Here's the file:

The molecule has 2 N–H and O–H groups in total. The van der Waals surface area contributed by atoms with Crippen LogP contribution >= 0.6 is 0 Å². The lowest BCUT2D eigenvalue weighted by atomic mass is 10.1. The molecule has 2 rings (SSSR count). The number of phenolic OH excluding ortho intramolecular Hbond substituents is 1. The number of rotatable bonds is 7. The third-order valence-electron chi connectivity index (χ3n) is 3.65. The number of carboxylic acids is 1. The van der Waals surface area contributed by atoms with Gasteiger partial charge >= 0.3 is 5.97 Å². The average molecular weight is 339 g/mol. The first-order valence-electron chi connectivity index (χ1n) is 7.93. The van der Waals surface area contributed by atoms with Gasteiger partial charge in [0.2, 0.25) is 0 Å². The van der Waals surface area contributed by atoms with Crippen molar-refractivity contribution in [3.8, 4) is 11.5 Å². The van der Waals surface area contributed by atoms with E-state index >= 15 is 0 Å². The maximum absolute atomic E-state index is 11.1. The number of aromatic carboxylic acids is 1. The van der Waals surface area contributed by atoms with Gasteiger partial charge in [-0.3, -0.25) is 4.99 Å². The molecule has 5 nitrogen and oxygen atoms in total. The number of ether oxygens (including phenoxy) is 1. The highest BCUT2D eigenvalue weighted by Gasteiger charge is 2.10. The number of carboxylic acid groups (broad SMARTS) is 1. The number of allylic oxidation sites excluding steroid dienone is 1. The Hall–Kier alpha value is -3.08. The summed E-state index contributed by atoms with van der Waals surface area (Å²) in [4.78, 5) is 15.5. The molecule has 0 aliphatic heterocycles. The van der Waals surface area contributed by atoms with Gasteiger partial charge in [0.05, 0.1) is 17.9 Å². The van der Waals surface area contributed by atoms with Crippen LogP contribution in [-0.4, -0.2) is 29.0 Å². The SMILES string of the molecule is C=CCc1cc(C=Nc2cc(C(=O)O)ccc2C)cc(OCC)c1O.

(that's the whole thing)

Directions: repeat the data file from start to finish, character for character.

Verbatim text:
The molecule has 2 N–H and O–H groups in total. The van der Waals surface area contributed by atoms with Crippen LogP contribution >= 0.6 is 0 Å². The lowest BCUT2D eigenvalue weighted by atomic mass is 10.1. The molecule has 2 rings (SSSR count). The number of phenolic OH excluding ortho intramolecular Hbond substituents is 1. The number of rotatable bonds is 7. The third-order valence-electron chi connectivity index (χ3n) is 3.65. The number of carboxylic acids is 1. The van der Waals surface area contributed by atoms with Gasteiger partial charge >= 0.3 is 5.97 Å². The average molecular weight is 339 g/mol. The first-order valence-electron chi connectivity index (χ1n) is 7.93. The van der Waals surface area contributed by atoms with Gasteiger partial charge in [0.2, 0.25) is 0 Å². The van der Waals surface area contributed by atoms with Crippen molar-refractivity contribution in [3.8, 4) is 11.5 Å². The van der Waals surface area contributed by atoms with E-state index >= 15 is 0 Å². The maximum absolute atomic E-state index is 11.1. The number of aromatic carboxylic acids is 1. The van der Waals surface area contributed by atoms with Gasteiger partial charge in [-0.3, -0.25) is 4.99 Å². The molecule has 5 nitrogen and oxygen atoms in total. The number of ether oxygens (including phenoxy) is 1. The highest BCUT2D eigenvalue weighted by Gasteiger charge is 2.10. The number of carboxylic acid groups (broad SMARTS) is 1. The number of allylic oxidation sites excluding steroid dienone is 1. The Hall–Kier alpha value is -3.08. The summed E-state index contributed by atoms with van der Waals surface area (Å²) in [4.78, 5) is 15.5. The molecule has 0 aliphatic heterocycles. The van der Waals surface area contributed by atoms with Gasteiger partial charge in [0.05, 0.1) is 17.9 Å². The van der Waals surface area contributed by atoms with Crippen LogP contribution in [-0.4, -0.2) is 29.0 Å². The SMILES string of the molecule is C=CCc1cc(C=Nc2cc(C(=O)O)ccc2C)cc(OCC)c1O.